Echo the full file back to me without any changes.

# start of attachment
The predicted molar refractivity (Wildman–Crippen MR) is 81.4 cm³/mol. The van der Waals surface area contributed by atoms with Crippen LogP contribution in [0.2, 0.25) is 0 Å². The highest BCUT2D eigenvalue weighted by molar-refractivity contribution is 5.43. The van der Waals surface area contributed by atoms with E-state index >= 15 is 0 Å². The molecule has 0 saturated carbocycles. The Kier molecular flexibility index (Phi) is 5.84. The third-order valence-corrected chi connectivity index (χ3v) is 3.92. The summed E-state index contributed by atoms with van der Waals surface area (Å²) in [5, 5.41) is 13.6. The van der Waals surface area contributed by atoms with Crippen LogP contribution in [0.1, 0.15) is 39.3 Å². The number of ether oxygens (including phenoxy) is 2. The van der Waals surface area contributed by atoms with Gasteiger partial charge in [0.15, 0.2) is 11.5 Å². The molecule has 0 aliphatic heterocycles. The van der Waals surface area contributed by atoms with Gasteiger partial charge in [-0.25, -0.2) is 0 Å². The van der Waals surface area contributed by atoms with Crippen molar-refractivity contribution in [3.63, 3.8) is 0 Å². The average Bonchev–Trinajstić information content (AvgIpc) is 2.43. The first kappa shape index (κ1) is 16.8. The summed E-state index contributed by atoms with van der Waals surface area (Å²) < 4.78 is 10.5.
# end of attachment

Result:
The predicted molar refractivity (Wildman–Crippen MR) is 81.4 cm³/mol. The van der Waals surface area contributed by atoms with Crippen LogP contribution in [0.2, 0.25) is 0 Å². The highest BCUT2D eigenvalue weighted by molar-refractivity contribution is 5.43. The van der Waals surface area contributed by atoms with E-state index >= 15 is 0 Å². The molecule has 0 saturated carbocycles. The Kier molecular flexibility index (Phi) is 5.84. The third-order valence-corrected chi connectivity index (χ3v) is 3.92. The summed E-state index contributed by atoms with van der Waals surface area (Å²) in [5, 5.41) is 13.6. The van der Waals surface area contributed by atoms with Crippen LogP contribution in [0.1, 0.15) is 39.3 Å². The number of ether oxygens (including phenoxy) is 2. The van der Waals surface area contributed by atoms with Gasteiger partial charge in [0.15, 0.2) is 11.5 Å². The molecule has 0 aliphatic heterocycles. The van der Waals surface area contributed by atoms with Gasteiger partial charge in [-0.25, -0.2) is 0 Å². The van der Waals surface area contributed by atoms with Crippen molar-refractivity contribution in [3.63, 3.8) is 0 Å². The average Bonchev–Trinajstić information content (AvgIpc) is 2.43. The first kappa shape index (κ1) is 16.8. The summed E-state index contributed by atoms with van der Waals surface area (Å²) < 4.78 is 10.5.